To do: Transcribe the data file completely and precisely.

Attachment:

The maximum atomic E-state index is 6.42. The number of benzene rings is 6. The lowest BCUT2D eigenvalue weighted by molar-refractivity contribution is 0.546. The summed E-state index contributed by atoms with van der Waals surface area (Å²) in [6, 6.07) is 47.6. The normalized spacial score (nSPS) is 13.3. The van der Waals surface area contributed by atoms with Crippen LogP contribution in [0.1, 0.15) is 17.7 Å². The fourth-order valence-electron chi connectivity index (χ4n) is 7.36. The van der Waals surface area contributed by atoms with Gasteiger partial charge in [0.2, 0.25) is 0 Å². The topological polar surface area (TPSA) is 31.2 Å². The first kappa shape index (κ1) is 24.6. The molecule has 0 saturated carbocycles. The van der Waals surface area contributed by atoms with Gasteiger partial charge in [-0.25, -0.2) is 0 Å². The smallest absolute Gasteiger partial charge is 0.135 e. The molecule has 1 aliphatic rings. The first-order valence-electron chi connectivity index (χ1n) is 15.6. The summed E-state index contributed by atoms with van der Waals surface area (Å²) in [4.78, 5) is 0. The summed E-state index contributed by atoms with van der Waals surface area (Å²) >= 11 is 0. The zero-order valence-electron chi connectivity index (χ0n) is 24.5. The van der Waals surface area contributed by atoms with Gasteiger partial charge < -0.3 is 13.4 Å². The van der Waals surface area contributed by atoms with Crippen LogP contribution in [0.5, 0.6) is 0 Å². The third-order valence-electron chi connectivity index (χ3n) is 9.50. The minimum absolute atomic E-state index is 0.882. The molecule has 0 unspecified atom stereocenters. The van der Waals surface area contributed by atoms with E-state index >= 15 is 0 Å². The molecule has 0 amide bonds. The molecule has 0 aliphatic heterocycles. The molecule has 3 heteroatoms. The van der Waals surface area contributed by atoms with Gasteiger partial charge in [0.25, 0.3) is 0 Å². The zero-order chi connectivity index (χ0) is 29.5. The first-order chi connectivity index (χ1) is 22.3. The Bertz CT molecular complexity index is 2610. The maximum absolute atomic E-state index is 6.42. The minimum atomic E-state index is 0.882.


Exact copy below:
The maximum atomic E-state index is 6.42. The number of benzene rings is 6. The lowest BCUT2D eigenvalue weighted by molar-refractivity contribution is 0.546. The summed E-state index contributed by atoms with van der Waals surface area (Å²) in [6, 6.07) is 47.6. The normalized spacial score (nSPS) is 13.3. The van der Waals surface area contributed by atoms with Crippen LogP contribution in [0.1, 0.15) is 17.7 Å². The fourth-order valence-electron chi connectivity index (χ4n) is 7.36. The van der Waals surface area contributed by atoms with Gasteiger partial charge in [0.2, 0.25) is 0 Å². The topological polar surface area (TPSA) is 31.2 Å². The first kappa shape index (κ1) is 24.6. The molecule has 0 saturated carbocycles. The van der Waals surface area contributed by atoms with Gasteiger partial charge in [-0.25, -0.2) is 0 Å². The smallest absolute Gasteiger partial charge is 0.135 e. The molecule has 1 aliphatic rings. The first-order valence-electron chi connectivity index (χ1n) is 15.6. The summed E-state index contributed by atoms with van der Waals surface area (Å²) in [4.78, 5) is 0. The summed E-state index contributed by atoms with van der Waals surface area (Å²) >= 11 is 0. The zero-order valence-electron chi connectivity index (χ0n) is 24.5. The van der Waals surface area contributed by atoms with Gasteiger partial charge < -0.3 is 13.4 Å². The van der Waals surface area contributed by atoms with Crippen LogP contribution in [0.5, 0.6) is 0 Å². The third-order valence-electron chi connectivity index (χ3n) is 9.50. The minimum absolute atomic E-state index is 0.882. The molecule has 0 unspecified atom stereocenters. The van der Waals surface area contributed by atoms with E-state index >= 15 is 0 Å². The molecule has 0 amide bonds. The molecule has 0 aliphatic heterocycles. The molecule has 3 heteroatoms. The van der Waals surface area contributed by atoms with Gasteiger partial charge in [0.25, 0.3) is 0 Å². The zero-order chi connectivity index (χ0) is 29.5. The first-order chi connectivity index (χ1) is 22.3. The Bertz CT molecular complexity index is 2610. The maximum absolute atomic E-state index is 6.42. The minimum atomic E-state index is 0.882.